Many people who have a migraine find that over-the counter painkillers, such as paracetamol and aspirin can help to reduce their symptoms. Soluble painkillers (tablets that dissolve in a glass of water) are a good option because they are absorbed quickly by the body.
If ordinary painkillers are not helping to relieve the migraine symptoms, triptan medicines might be the next option. Some triptan medicines, such as
sumatriptan, are available without prescription over the counter. Others require a prescription from your GP.
Triptan medicines are not the same as painkillers, read on in the Q&A below to understand why these work.
They cause the blood vessels around the brain to contract (narrow). This reverses the dilating (widening) of blood vessels that is believed to be part of the migraine process. Triptans are available in the form of tablets, injections and nasal sprays.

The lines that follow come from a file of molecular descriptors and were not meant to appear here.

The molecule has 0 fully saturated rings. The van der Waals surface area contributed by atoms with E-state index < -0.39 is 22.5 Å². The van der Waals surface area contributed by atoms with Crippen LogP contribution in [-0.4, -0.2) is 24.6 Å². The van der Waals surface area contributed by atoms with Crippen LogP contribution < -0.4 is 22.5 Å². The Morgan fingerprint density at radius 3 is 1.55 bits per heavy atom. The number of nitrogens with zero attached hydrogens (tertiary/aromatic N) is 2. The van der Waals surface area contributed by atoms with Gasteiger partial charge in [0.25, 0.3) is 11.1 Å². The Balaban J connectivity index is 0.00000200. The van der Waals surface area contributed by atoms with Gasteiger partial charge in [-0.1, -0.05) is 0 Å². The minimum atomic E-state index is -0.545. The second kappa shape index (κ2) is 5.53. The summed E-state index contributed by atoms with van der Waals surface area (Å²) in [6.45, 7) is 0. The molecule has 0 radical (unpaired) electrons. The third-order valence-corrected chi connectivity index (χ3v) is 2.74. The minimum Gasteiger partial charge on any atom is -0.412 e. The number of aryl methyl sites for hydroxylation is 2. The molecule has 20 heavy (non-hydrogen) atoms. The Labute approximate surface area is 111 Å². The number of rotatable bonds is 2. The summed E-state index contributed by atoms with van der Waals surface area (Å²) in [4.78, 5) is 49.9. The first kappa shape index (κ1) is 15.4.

Some people find that anti-inflammatory medicines such as ibuprofen are effective. Diclofenac, naproxen and tolfenamic acid are anti-inflammatory medicines that are only available on prescription.
These may be prescribed by the GP if nausea/ vomiting is a symptom your migraine. Your doctor will usually say that these can be taken alongside painkillers.
These medicines contain both painkillers and anti-sickness medicines. They are available over the counter.
If the sufferer is not responding to treatment or their migraines are not being well managed, their GP may refer them to a specialist migraine clinic for further investigation.
How does reflexology act as migraine relief?
At Essential Feeling we have experienced giving reflexology in treatment for some of the common symptoms of migraine and had wonderful success. Even in those who have suffered with regular and debilitating pain. Although we’d never say you shouldn’t seek medical intervention, when some of the best medicine reliefs on the market haven’t worked, what are your options?